Please follow and like us:
Follow by Email

Human bodies are mostly composed of water (66.6%). Electricity can therefore travel easily through them and seriously hurt or kill if not handled properly. Electricity travels at 186,000 miles per second; it gives you no time to react; you cannot move faster than it.

Curiosity is a natural part of childhood learning, but it can be extremely dangerous when it comes to electricity. Of all the hazards children face every day, there is perhaps none quite as uniquely unforgiving as electricity. Yet, starting from a very young age, children are constantly surrounded by devices that use electricity.

The more children know about how electricity works and which items in their lives require electricity, the more likely they’ll be to use it safely, preventing fi­res and shocks/electrocutions.

Parents find out quite early how fascinating electrical lights, outlets and wires can be to their young child. In order to ensure safety in and out of the home, electrical safety must therefore be explicitly taught and reviewed often.

Very young children are not ready for detailed descriptions and explanations about the dangers of electricity. However use of strong, consistent language can let them know you mean business when they approach an electrical danger.

Just remember that what your children learn from you today can be a lifesaver later when they encounter potential hazards like downed power lines in their path, play hide-and-seek behind those big metal electrical boxes in the neighborhood or are tempted to climb up a KPLC utility pole.


Children are prone to high voltage shock caused by mischievous exploration, of man-made electrical items. If your child touches an electric current — with his finger, foot, or mouth, for example — the current runs through part of his body. Depending on the strength and type of current and how long your child holds on, it can cause a split-second sensation, a burn, or a serious injury.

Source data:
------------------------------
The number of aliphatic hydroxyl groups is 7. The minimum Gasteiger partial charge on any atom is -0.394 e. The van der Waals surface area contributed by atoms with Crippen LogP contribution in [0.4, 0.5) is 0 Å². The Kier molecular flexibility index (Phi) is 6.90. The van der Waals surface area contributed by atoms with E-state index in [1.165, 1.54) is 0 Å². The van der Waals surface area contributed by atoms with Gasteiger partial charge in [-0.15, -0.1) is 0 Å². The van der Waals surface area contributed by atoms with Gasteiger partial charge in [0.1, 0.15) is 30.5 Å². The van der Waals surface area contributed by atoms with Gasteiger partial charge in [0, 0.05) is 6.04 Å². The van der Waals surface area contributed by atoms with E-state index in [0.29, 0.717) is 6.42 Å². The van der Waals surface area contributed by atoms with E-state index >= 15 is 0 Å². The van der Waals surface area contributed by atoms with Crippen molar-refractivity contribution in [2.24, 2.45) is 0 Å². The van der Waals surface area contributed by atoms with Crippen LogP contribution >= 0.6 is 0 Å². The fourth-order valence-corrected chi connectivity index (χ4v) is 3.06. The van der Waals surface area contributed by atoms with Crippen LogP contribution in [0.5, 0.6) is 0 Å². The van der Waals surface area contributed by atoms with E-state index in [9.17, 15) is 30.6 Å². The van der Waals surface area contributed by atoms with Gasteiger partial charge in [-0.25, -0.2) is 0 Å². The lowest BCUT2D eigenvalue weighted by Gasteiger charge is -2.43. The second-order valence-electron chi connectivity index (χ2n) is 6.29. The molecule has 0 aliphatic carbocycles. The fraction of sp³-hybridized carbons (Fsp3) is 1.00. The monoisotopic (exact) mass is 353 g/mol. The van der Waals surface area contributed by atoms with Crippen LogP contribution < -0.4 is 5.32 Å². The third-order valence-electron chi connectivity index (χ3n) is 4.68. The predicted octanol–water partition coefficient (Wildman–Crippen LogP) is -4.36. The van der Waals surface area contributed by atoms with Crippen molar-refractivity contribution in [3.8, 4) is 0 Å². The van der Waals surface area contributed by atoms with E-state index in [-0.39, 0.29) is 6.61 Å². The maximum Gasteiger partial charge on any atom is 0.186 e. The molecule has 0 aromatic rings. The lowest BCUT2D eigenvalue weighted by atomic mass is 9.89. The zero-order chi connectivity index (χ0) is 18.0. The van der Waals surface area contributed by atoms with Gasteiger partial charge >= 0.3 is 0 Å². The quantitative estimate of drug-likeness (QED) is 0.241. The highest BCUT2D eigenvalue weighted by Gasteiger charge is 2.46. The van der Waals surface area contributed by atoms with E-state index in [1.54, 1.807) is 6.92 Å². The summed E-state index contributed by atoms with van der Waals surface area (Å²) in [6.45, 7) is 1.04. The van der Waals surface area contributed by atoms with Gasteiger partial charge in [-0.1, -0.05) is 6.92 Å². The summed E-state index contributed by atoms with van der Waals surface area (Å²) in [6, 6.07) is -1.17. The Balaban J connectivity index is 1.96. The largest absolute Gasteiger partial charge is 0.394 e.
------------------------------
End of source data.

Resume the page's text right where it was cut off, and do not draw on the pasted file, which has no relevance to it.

An electric shock can be very minor and not cause any long-term damage. A strong enough current, though, can enter your child’s body at one location and leave it at another, damaging all the tissue in its path.

If your child suffers an electric shock, he may have skin burns; numbness or tingling; muscle contractions, pain, or weakness; a headache; or hearing impairment. A big enough shock can make your child unconscious, stop his breathing, or cause seizures, cardiac arrest, damage to his brain, heart, or other organs, or even death.


If you’re witnessing the shock, shut off the source of the electricity if you can — unplug the cord, turn off circuit breakers, or remove the fuse from the fuse box.

Don’t touch your child with your bare hands while he’s in contact with the electric current and don’t reach into water in which there’s an electric current, or you may be electrocuted. If you need to break your child’s connection with the current, use an object that’s not metallic and won’t conduct electricity, like a wooden broom or a rolled-up magazine.

If your child is no longer in contact with the current, check his breathing. If he’s not breathing, have someone call an emergency medical rescue services provider while you give CPR. If you’re alone with your child, give him CPR for two minutes, then call emergency medical rescue services.

If your child’s breathing is fine, check his skin color. Call for emergency help if he seems pale. Continue to monitor your child’s breathing and begin CPR if he stops breathing.

Look for burned skin. An electric shock can cause a serious burn. Even if a burn doesn’t look too bad on the outside, it could be deep and painful. And burns on the lips are sometimes hard to see.

If your child has a burn, don’t put ice, ointment, or anything else on it. Unless you’re sure the burn is very minor, take your child to the emergency room right away. (If it’s very minor, you can take him to his doctor instead.)

The doctor can clean and dress your child’s burn and also check for internal damage, which can be hard for you to detect. She may suggest the proper dose of medication for pain relief.

If the doctor thinks your child may have suffered internal organ damage, she may run lab tests. And if your child has severe burns or internal damage, he’ll be hospitalized.


TID’s Dexter Duck Electrical Safety Video aims to help teach children about the dangers of electricity through slapstick humor that is memorable. Featured tips in the video include: water and electricity don’t mix, only electric plugs go into power outlets, and stay clear of downed power lines.


First Aid Tips Courtesy of Baby Centre / Video courtesy of TID.

Please follow and like us:
Follow by Email
About the author

Leave a Reply